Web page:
International singer-theater actress Joanna Ampil is a product of stage rehearsals.
As the tragic Kim in Cameron McKintosh’s production of Miss Saigon, the then 17-year-old Joanna went through rehearsal upon rehearsal to get her every move just right, night after night after night.
Her international directors made her go through the same motions in landmark productions like Cats, Les Miserables, Jesus Christ Superstar, and Hair, among others. This made her artistic journey a series of quests for ways to improve, to perfect every move through the magic of rehearsals, which taught her the age-old adage that practice makes perfect.
So when she returned to the Philippines for good a few years back and guested on ASAP to promote Westside Story, Joanna was not ready to get the surprise of her life. She was asked to perform her number on the spot, sans the rehearsals that’s become second nature to her.
“Nag-adjust ako nang kaunti. Nakaka-amaze! It became a challenge,” recalls Joanna, with her silver-lining-behind-ever-cloud outlook.
Neither does Joanna complain about how short a show’s run in the theater here is compared to the months of rehearsals she put in it. She just cheerfully adjusts her view of how things go.
“It makes the show more special, and you leave on a high note,” she beams.
Of course, she longs for a repeat and a re-run of say, Bridges of Madison County, so she can squeeze all that creative juice flowing from her. But if she can’t, because the show runs only up to a certain point, this veteran of long-running productions won’t mind.
She’ll just be happy thinking she did her job well.
Besides, Joanna has no time to feel bad. She’s too busy preparing for upcoming shows.
PLAYING INANG BAYAN IN REBEL. One of the biggest on her list is Ballet Manila's Rebel, where Joanna is the singing voice of prima ballerina Lisa Macuja’s spirit-like character Inang Bayan.
Joanna turned down a couple of offers to focus on the pivotal role inspired by events by the 1986 EDSA revolution.
She was only 11 years old when the EDSA People Power Revolution threw the Ferdinand Marcos dictatorship out of the country. But that was enough to make Joanna realize how important the EDSA revolution story is to Filipinos, especially today’s youth, many whom were not yet born in 1986.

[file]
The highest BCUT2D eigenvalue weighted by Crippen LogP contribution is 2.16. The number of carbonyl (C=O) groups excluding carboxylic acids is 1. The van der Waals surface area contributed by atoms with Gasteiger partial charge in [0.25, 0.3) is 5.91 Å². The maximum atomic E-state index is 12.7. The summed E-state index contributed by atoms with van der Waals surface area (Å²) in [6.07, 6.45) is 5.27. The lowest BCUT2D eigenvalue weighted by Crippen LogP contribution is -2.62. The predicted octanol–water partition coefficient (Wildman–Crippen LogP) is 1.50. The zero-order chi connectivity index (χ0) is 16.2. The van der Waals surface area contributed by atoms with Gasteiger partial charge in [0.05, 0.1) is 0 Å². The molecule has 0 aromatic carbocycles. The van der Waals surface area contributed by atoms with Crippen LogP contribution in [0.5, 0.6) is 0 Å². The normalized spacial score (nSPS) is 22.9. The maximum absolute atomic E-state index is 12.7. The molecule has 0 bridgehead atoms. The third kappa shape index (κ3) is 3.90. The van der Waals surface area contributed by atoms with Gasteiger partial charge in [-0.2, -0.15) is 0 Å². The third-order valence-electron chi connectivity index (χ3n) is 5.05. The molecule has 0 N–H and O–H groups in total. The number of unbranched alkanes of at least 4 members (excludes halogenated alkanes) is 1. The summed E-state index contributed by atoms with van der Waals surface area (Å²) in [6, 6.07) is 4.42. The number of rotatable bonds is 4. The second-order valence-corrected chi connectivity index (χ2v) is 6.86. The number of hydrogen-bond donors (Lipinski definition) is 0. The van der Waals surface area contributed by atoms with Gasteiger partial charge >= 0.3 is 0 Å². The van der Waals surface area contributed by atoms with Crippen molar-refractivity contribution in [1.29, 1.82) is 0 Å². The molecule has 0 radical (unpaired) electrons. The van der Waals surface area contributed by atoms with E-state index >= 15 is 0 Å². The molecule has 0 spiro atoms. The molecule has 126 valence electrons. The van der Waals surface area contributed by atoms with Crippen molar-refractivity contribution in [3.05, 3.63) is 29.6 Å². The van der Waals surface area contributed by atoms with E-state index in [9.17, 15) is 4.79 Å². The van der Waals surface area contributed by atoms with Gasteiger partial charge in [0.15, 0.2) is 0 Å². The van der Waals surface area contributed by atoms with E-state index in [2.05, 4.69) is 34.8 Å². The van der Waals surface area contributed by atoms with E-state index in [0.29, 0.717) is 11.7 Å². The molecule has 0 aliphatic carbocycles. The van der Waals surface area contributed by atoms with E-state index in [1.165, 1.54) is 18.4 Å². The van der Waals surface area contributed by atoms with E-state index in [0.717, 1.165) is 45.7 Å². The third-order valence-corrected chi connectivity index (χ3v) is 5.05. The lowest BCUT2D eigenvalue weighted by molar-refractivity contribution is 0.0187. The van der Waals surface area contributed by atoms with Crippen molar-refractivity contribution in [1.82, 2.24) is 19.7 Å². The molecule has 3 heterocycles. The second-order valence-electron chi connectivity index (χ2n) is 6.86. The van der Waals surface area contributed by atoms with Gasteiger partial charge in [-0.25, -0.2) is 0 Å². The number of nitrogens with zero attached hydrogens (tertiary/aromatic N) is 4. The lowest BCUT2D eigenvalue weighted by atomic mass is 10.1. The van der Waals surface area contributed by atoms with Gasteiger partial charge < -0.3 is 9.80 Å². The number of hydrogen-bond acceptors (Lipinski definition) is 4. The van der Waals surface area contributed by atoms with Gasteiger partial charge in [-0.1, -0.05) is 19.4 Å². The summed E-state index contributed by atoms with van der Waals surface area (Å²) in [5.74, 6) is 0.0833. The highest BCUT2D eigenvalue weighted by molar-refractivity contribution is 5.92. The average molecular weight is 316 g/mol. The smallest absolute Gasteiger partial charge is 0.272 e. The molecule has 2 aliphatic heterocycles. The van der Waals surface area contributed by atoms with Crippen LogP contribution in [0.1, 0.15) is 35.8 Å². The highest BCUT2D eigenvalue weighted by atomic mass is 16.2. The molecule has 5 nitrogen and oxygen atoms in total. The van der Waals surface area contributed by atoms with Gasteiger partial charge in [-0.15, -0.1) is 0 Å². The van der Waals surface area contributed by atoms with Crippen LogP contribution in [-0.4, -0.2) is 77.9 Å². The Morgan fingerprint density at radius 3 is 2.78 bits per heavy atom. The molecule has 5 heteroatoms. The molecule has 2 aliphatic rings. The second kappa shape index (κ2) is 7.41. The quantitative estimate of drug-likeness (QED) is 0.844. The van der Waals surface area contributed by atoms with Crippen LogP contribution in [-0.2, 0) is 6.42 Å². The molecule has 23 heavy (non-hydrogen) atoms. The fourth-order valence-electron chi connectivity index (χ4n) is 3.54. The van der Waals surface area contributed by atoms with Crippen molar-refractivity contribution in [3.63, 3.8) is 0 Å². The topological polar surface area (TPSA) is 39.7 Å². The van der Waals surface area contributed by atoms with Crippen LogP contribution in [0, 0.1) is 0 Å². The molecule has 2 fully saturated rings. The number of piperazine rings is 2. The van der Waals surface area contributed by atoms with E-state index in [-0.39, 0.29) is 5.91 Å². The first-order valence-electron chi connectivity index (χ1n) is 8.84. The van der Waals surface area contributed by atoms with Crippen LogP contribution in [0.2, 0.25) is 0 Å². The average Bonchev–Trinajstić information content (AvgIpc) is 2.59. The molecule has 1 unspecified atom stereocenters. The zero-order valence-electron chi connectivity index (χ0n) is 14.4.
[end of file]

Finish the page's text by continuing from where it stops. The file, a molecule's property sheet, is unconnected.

The show’s dancers, for instance, were not yet around when the EDSA revolution broke out.
“They can take away something from it. They’ll be touched by it. It represents our country. I know that at the end of the day, it’s a story of love for country,” says Joanna.
To her, being garbed in the familiar colors of the Philippine flag on stage is more than just wearing something you see in a place of honor on government buildings here and abroad. It means having the chance to share something important to Generation Next.
“It’s great to educate the youth with regards to our history,” Joanna points out.
So expect her to pour her heart and soul into People Power songs in the show’s repertoire like “Handog ng Pilipino sa Mundo,” “Magkaisa” and others.
Ask her if she feels pressured to measure up to expectations, and Joanna’s answer is no. She concedes that the prospect of the Aquino sisters watching her perform in this show on the 30th anniversary of the EDSA revolution can exert a little pressure on her. But she’s not letting it bother her.
“You try to eliminate that. I just wanna go out there and portray the role. Hopefully, people will like my portrayal.”
Through the years, people who matter have proven how much they like Joanna’s work.
Cameron Mackintosh asked her to play Kim in the Australian premiere of Miss Saigon. Macuja saw her in Bridges of Madison County and knew Joanna, and no one else, had to be Inang Bayan’s singing voice.
Joanna is flattered while downplaying the reason why Macuja handpicked her for the role.
“Siguro, nakita ni Lisa na pwede ako maging ina [she played a mom in Miss Saigon and Bridges of Madison County].”
She was joking, of course.
Seriously speaking, Joanna won’t pass up this chance to work with Macuja for the first time.
“I know she’s one of our legends,” Joanna explains.
LOST IN THE ROLE. There’s something else Joanna doesn’t want to miss: the chance to do commercial movies and teleseryes for the first time. If it means shedding her AB image, and being called “masa,” so be it. All Joanna wants is to explore every highway and byway of her career as performing artist..
“I don’t want to be pigeon-holed,” she asserts. “I wanna do different things. I told my agent (she has one in New York; Girlie Rodis represents her in the Philippines) to put me up for commercial movies. I’m very open.”
This openness also means getting so lost in her role, she actually lets it dictate her moods. Joanna admits she felt so miserable playing hard-to-please Candida in the film version of Larawan, she wanted to give up twice.
Larawan is the title of the movie musical adaptation of Nick Joaquin's A Portrait of the Artist as Filipino.
She’d “cry my eyes out, bring the role home with me.”
But Girlie reminded Joanna all about her goals as an artist, and she held on. Joanna is glad she did. Rehearsals over, Joanna found the next process—filming—a breeze.
“Pag nabuo mo na ang character mo, work becomes pleasurable.”
Would she do another movie?
Joanna’s answer is quick and to the point: “Oh my gosh, yes!”
Let’s hope movie producers and TV executives will take a cue from this.
(Rebel goes onstage on February 25, 26, and 27, 8 pm and on February 28, 3 pm at Aliw Theater in Pasay City. Tickets are available through Ticketworld outlets).